Saturday, September 26, 2009
Celebrating the Birth of Bud Powell
Today (September 27, 2009) I want to celebrate the birth of a towering figure in BeBop (Jazz) who I would venture to say is scarcely known in the United States outside a small coterie of musicians (and not necessarily US musicians). This is a very sad fact when one realizes that the music often referred to as "Jazz" is considered America's true Classical music.
Earl Rudolph "Bud" Powell was a formidable pianist and a composer, having contributed not an insignificant number of pieces to the Classical American repertoire [Listen to his "Dance of the Infidels"]. Literary critic Harold Bloom included Powell's 1951 recording of his composition Un Poco Loco for Blue Note Records among the greatest works of twentieth-century American art. The following extract from Powell's official web-site gives us an idea of this man's true stature:
Bud Powell is generally considered to be the most important pianist in the history of jazz. Noted jazz writer and critic Gary Giddins, in Visions of Jazz, goes even further, saying that "Powell will be recognized as one of the most formidable creators of piano music in any time or idiom."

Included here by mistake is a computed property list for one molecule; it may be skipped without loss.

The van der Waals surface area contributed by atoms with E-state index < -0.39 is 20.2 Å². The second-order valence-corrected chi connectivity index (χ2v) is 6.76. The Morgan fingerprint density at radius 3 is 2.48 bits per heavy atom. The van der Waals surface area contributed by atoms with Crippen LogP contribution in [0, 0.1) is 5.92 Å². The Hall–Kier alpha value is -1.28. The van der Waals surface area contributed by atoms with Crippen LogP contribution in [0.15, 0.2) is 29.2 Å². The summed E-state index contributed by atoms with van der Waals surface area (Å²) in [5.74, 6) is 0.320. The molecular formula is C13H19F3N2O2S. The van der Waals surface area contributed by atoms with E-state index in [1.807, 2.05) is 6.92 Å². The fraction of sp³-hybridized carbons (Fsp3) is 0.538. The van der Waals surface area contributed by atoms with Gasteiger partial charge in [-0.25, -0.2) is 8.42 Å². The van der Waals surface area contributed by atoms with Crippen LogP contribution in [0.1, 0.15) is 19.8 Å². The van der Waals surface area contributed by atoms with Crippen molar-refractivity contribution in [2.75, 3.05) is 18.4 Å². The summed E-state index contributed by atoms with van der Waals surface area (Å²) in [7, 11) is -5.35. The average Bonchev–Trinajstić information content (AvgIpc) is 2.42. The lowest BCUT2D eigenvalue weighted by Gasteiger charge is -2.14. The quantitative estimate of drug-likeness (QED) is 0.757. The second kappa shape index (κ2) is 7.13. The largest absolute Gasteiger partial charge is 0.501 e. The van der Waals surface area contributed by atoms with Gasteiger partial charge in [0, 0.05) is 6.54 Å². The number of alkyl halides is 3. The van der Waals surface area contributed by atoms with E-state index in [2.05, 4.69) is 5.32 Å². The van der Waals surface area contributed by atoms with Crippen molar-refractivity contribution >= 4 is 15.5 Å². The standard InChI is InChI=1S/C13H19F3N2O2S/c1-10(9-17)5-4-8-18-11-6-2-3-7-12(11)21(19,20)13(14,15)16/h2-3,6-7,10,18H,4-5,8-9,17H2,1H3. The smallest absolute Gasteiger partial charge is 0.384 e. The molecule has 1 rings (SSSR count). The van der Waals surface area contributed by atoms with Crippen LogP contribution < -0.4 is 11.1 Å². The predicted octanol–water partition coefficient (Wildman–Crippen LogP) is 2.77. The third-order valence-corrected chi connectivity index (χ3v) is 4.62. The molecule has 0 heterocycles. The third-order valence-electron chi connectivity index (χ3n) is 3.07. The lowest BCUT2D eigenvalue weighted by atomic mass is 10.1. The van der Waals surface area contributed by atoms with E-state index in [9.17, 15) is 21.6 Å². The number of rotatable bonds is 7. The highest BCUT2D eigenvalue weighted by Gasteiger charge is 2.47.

It should be noted that Bud Powell's life was a tragic one as well; a tragedy all too well known to people of African American descent during the post-war years. This nevertheless did not detract one bit from the man's enormous talents:
From 1940 Bud Powell took part in informal jam sessions at Minton's Playhouse, New York, where he came under the tutelage and protection of Thelonious Monk and contributed to the emerging bop style. By 1942--44, when he played in the band of his guardian Cootie Williams, he had already developed his individual style in most of its essentials. After sustaining a head injury during a racial incident in 1945, he suffered the first of many nervous collapses, which were to confine him to sanatoriums for much of his adult life.
Precious little is known about the enigmatic figure of Bud Powell. Some of what we do know is thanks to a French man that befriended Powell in his waning years. However, there can be no doubt that his music constitutes a towering legacy, testimony to which can be found in such recordings as Jazz Giant, and The Amazing Bud Powell.